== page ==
On June 28, 2021, Judge James E. Boasberg of the U.S. District Court for the District of Columbia granted Facebook’s motions to dismiss two parallel antitrust complaints filed by the Federal Trade Commission (FTC) and a group of state enforcers. The complaints accused Facebook of illegally monopolizing the market for “Personal Social Networking Services” (PSN Services) in violation of Section 2 of the Sherman Act by (i) acquiring the nascent startups Instagram and WhatsApp, and (ii) adopting policies to prevent interoperability between Facebook and other apps that it considered threats in order to thwart potential or actual competitors.1 The states’ action also claimed that Facebook’s acquisitions of Instagram and WhatsApp violated Section 7 of the Clayton Act.2

Judge Boasberg dismissed the states’ suit in its entirety with prejudice, but he dismissed the FTC’s complaint without prejudice, giving the agency 30 days to file an amended complaint. The states’ claims involving the purchases of Instagram and WhatsApp were barred by laches, the judge ruled, because the transactions were made in 2012 and 2014, respectively, and the states did nothing about them until filing their complaint in December 2020.3 The laches doctrine does not apply to the United States, so it did not bar the FTC’s action.

In both cases, the court also found that the plaintiffs could not sustain their Section 2 claims based on Facebook’s interoperability policies because (i) a general policy to refuse access to competitors is legal, (ii) accusations based on Facebook’s revoking access to certain competitors were untimely because they dated back to the 2013-15 period and (iii) neither plaintiff pled sufficient facts to support a conditional dealing theory. In his dismissal of the FTC complaint, he ruled that the FTC did not plead enough facts to plausibly allege that Facebook has monopoly power in the market for PSN Services, a necessary element of the FTC's Section 2 claim.4

Pronouncements that these decisions will prevent the government from breaking up Facebook may overstate the impact. Indeed, many officials are pushing the FTC to broaden its claims against Facebook in its revised pleading. House and Senate lawmakers have already sent a letter to FTC Chair Lina Khan, asking the FTC to continue its enforcement efforts against the company, but the decisions do suggest that government enforcers will face an uphill battle to limit the power of dominant technology firms under the current antitrust laws. Thus, legislators are expected to continue their efforts to update antitrust laws to address the competitive concerns they have with Big Tech.

The FTC Case: Federal Trade Commission v. Facebook, Inc., No. 20-3590 (JEB) (D.D.C. June 28, 2021)

The FTC filed suit against Facebook on December 9, 2020, alleging that the company was illegally maintaining a monopoly over the market for PSN Services in violation of Section 2 of the Sherman Act through its acquisitions of potential rivals Instagram and WhatsApp, and its alleged imposition of anticompetitive conditions on other software developers.5 The FTC sought a permanent injunction that would require Facebook to divest Instagram and WhatsApp, prohibit Facebook from enforcing certain conditions on software developers and would require it to give notice and obtain prior approval for future mergers and acquisitions.6 Facebook moved to dismiss the complaint on the basis that the FTC did not plead sufficient facts to plausibly establish that Facebook has monopoly power, a required element of all Section 2 claims, in the market for PSN Services.7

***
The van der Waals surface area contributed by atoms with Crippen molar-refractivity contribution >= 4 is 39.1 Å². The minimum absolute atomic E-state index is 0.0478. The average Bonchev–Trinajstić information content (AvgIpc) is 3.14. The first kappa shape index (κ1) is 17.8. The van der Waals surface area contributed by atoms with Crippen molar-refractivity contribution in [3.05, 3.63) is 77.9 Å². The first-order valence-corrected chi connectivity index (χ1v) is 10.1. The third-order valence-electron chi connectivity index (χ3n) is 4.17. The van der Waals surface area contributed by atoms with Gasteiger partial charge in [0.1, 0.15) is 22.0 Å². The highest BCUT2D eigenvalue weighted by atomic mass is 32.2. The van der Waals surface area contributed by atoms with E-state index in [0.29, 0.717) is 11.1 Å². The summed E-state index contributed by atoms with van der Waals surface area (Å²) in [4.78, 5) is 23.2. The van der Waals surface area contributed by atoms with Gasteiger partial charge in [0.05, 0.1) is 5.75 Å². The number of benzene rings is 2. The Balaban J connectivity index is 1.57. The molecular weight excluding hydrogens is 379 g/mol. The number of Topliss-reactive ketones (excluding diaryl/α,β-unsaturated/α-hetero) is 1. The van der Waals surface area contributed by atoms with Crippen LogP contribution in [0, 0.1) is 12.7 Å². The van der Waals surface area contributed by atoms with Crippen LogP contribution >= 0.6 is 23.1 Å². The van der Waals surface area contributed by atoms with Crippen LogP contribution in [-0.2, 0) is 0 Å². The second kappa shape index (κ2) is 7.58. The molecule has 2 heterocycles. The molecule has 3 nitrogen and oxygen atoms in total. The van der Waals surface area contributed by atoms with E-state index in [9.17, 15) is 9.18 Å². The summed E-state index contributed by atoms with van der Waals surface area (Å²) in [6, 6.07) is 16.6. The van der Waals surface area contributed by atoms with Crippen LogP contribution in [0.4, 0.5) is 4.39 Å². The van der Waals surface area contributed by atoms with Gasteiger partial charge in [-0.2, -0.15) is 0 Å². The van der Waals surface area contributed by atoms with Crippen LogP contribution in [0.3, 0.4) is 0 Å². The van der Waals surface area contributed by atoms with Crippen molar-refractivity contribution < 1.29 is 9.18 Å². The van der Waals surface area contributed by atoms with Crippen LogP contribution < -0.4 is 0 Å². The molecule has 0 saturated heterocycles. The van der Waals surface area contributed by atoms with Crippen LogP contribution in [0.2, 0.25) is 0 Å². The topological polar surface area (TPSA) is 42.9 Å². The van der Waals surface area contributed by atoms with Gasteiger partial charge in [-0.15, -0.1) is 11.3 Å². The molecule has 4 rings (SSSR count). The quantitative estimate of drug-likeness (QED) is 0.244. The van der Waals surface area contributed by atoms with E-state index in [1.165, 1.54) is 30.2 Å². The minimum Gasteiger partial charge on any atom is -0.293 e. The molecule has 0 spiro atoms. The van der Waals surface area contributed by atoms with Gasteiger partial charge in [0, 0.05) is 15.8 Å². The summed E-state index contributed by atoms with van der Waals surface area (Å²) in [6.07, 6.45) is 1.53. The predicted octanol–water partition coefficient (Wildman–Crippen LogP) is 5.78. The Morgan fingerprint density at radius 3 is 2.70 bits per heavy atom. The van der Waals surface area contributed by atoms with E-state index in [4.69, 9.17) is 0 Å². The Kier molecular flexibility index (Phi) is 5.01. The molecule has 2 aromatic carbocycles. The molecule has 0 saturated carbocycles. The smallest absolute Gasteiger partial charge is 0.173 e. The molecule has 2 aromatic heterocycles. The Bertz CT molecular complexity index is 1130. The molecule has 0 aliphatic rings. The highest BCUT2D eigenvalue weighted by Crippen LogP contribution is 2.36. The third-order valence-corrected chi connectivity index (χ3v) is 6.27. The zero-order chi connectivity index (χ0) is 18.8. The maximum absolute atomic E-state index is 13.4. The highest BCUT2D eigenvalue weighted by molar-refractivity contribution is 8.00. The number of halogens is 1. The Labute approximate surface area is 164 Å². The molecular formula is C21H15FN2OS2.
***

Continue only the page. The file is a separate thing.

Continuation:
The court held that the FTC pled a plausible market for PSN Services, which the FTC defined as “online services that enable and are used by people to maintain personal relationships and share experiences with friends, family, and other personal connections in a shared social space,”8 including Facebook Blue (Facebook.com), Instagram and one-time competitor Path.9 But the court could not ascertain the basis for the FTC’s allegation that Facebook controls over 60% of that market,10 or how the FTC was measuring market share (e.g., by advertising revenue, monthly users, daily users or time spent on the services).11

The court emphasized that, since the market at issue was so unusual, it could not measure market share by more traditional means, such as by revenue or units sold.12 Therefore, the FTC’s assertions of Facebook’s dominant market share without further details were “too speculative and conclusory.”13 The court added, “It is almost as if the agency expects the Court to simply nod to the conventional wisdom that Facebook is a monopolist.”14 By dismissing the case without prejudice, the court gave the FTC the opportunity to cure these defects in the pleading.15 The court went on to state that, even if the FTC were to plead sufficient market power, the court would only allow the complaint’s allegations concerning Instagram and WhatsApp, but not Facebook’s platform-related conduct.16 The FTC predicated those Section 2 claims on the company’s general policy from 2013 of refusing to allow third-party apps to access its application programming interface (APIs), used for sharing data between Facebook and other apps, if the apps compete with Facebook Blue.17 Facebook enforced that policy by revoking API permissions for some apps that previously were granted API access.18 The FTC contended that such actions represented unlawful conditional dealing or unlawful refusals to deal.19

In rejecting the API access claims, the court cited the holding in Aspen Skiing20 that a monopolist has “the right to refuse to deal with other firms”21 unless “the only conceivable rationale or purpose” for the refusal to deal is “to sacrifice short-term benefits in order to obtain higher profits in the long run from the exclusion of competition.”22 Judge Boasberg concluded that, in order for a refusal to deal claim to be actionable, it “must involve specific instances in which that policy was enforced (i) against a rival with which the monopolist had a previous course of dealing; (ii) while the monopolist kept dealing with others in the market; (iii) at a short-term profit loss, with no conceivable rationale other than driving a competitor out of business in the long run.”23

The Facebook court held that the FTC could not satisfy that standard in its case since the policy enacted in 2013 applied to all competitors, and was not a series of specific refusals to deal with competitors with which Facebook had a prior history of dealing.24 Moreover, the FTC’s complaint did not support a “conditional dealing” theory because Facebook was not interfering in any relationship between its rivals and third parties; rather, the company was merely unilaterally refusing to aid its rivals.25 Facebook’s general policy of withholding API access, therefore, was lawful.26